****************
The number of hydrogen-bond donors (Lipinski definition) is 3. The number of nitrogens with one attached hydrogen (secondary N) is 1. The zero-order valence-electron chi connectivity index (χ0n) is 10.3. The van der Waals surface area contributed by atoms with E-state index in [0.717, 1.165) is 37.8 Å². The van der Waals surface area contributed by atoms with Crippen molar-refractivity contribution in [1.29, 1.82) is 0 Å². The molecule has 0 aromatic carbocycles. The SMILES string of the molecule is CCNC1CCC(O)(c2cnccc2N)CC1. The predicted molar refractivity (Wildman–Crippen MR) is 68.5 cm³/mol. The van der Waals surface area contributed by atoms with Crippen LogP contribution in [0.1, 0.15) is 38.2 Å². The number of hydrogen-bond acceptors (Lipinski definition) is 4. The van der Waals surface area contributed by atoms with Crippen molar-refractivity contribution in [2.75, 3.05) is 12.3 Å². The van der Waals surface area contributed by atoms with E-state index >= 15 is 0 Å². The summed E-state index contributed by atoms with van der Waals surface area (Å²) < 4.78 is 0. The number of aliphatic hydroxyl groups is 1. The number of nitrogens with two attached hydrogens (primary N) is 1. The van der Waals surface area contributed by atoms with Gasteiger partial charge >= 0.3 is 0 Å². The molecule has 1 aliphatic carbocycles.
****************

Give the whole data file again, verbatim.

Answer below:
The number of hydrogen-bond donors (Lipinski definition) is 3. The number of nitrogens with one attached hydrogen (secondary N) is 1. The zero-order valence-electron chi connectivity index (χ0n) is 10.3. The van der Waals surface area contributed by atoms with E-state index in [0.717, 1.165) is 37.8 Å². The van der Waals surface area contributed by atoms with Crippen molar-refractivity contribution in [1.29, 1.82) is 0 Å². The molecule has 0 aromatic carbocycles. The SMILES string of the molecule is CCNC1CCC(O)(c2cnccc2N)CC1. The predicted molar refractivity (Wildman–Crippen MR) is 68.5 cm³/mol. The van der Waals surface area contributed by atoms with Crippen LogP contribution in [0.1, 0.15) is 38.2 Å². The number of hydrogen-bond acceptors (Lipinski definition) is 4. The van der Waals surface area contributed by atoms with Crippen molar-refractivity contribution in [2.75, 3.05) is 12.3 Å². The van der Waals surface area contributed by atoms with E-state index >= 15 is 0 Å². The summed E-state index contributed by atoms with van der Waals surface area (Å²) < 4.78 is 0. The number of aliphatic hydroxyl groups is 1. The number of nitrogens with two attached hydrogens (primary N) is 1. The van der Waals surface area contributed by atoms with Gasteiger partial charge >= 0.3 is 0 Å². The molecule has 1 aliphatic carbocycles.